MedMen Enterprises, the U.S. marijuana retailer known for its upscale, Apple-like stores, plans to finalize its reverse takeover listing next week and is set to become one of the biggest publicly-traded cannabis firms on the Canadian market, according to multiple people familiar with the matter.
California-based MedMen plans to list on the Canadian Securities Exchange after completing a reverse takeover of Ladera Ventures Corp., which was first announced last month, with a pre-money valuation of US$1.65 billion, the sources told BNN Bloomberg. That would likely make MedMen the largest company by market capitalization on the CSE, as well as the most valuable U.S.-based cannabis company listed in Canada.
MedMen operates 12 licensed stores in three U.S. states that sell legal recreational and medicinal marijuana products, as well as a 45,000-square-foot greenhouse in Nevada. Last month it opened a 2,000-square-foot flagship store on New York City’s storied Fifth Avenue and also announced plans to build another greenhouse in California similar to its Nevada operations.
MedMen’s upscale retail operations are comparable to the sleek and bright appearance of an Apple store, with salespeople in branded red T-shirts interacting with customers in an open-floor concept where spacious displays and iPads showcase their products.
In Canada, MedMen recently announced it would partner with cannabis producer Cronos Group Inc. in a joint venture to develop products and open MedMen-branded stores across the country when recreational marijuana is legalized later this summer.
A recent report by CIBC analysts estimated that Canadian recreational cannabis retailers could generate a 30-per-cent gross margin, but the most successful operators will be those with a retail concept focusing on service and ambiance given how pot prices are expected to be relatively similar.
A MedMen spokesperson declined to comment on the company’s plans, citing a quiet period ahead of its listing.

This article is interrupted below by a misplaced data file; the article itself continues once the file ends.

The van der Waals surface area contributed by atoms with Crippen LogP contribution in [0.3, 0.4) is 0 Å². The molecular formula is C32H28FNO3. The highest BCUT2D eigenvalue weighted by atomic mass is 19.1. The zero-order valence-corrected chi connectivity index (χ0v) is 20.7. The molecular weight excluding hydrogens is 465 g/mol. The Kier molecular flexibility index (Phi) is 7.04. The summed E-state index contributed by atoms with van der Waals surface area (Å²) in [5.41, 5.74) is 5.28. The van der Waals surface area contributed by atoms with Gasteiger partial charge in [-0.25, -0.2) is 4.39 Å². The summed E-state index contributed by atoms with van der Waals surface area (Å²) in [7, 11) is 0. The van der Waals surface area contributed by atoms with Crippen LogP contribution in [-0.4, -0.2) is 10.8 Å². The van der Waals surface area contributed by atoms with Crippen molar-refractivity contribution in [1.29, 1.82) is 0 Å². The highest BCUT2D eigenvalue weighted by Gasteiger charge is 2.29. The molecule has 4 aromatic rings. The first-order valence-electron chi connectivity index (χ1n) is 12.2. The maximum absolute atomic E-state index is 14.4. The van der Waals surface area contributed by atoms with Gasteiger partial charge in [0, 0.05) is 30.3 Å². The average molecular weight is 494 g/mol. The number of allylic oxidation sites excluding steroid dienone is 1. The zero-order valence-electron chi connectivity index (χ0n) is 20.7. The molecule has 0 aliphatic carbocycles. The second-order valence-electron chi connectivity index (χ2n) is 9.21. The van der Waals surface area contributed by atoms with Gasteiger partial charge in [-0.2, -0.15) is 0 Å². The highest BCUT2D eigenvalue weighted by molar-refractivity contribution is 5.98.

MedMen’s valuation was pegged to be slightly less than what the company initially planned to list at, the sources said, but its valuation rose due to increased investor interest after its reverse takeover plans were announced in April.
The share structure will keep MedMen’s founders in control of the business and the total amount of shares the company plans to make outstanding will depend on how much of a previously issued convertible securities product is converted to equity, another source familiar with the listing said.
“It was really oversubscribed and the company decided to provide the market with slightly more shares given the high interest in the listing,” said one of the sources familiar with MedMen's plans.
Cormark Securities Inc. and Cannacord Genuity Group Inc. are underwriting the deal.
MedMen’s high valuation and listing plan comes amid exuberance from the investment community that has seen some of its peers including Canopy Growth Corp. and Aphria Inc. reach billion-dollar valuations. Canopy’s market capitalization is about $7.4 billion on the Toronto Stock Exchange, while Aphria is valued at about $2.6 billion.
“It’s reasonable for investors to look at the sector and believe that it’s overvalued, but there’s lots of demand for cannabis investments on the market and supply is limited,” said John Downs, director of business development for Arcview Group, a cannabis investment and market research firm, in an interview with BNN Bloomberg.
MedMen’s listing on the CSE is expected to overshadow Canadian medical pot firm TerrAscend, the next largest valued company on the exchange, which has a market capitalization of about $364 million.
The CSE has often been described as the “Cannabis Stock Exchange” given its proliferation of marijuana-related businesses – currently at 67 – that choose to list on the exchange, including several that have U.S. assets.
The TMX Group, which owns the Toronto Stock Exchange and TSX Venture Exchange, last year said its CDS division – which clears trades – was working with securities regulators to develop a policy on listed cannabis companies with operations in the U.S., but stopped short of a clearing ban on those firms.
An earlier version of this story included an inaccurate description of the TMX’s policy on cannabis companies with U.S. activities. BNN Bloomberg regrets the error.
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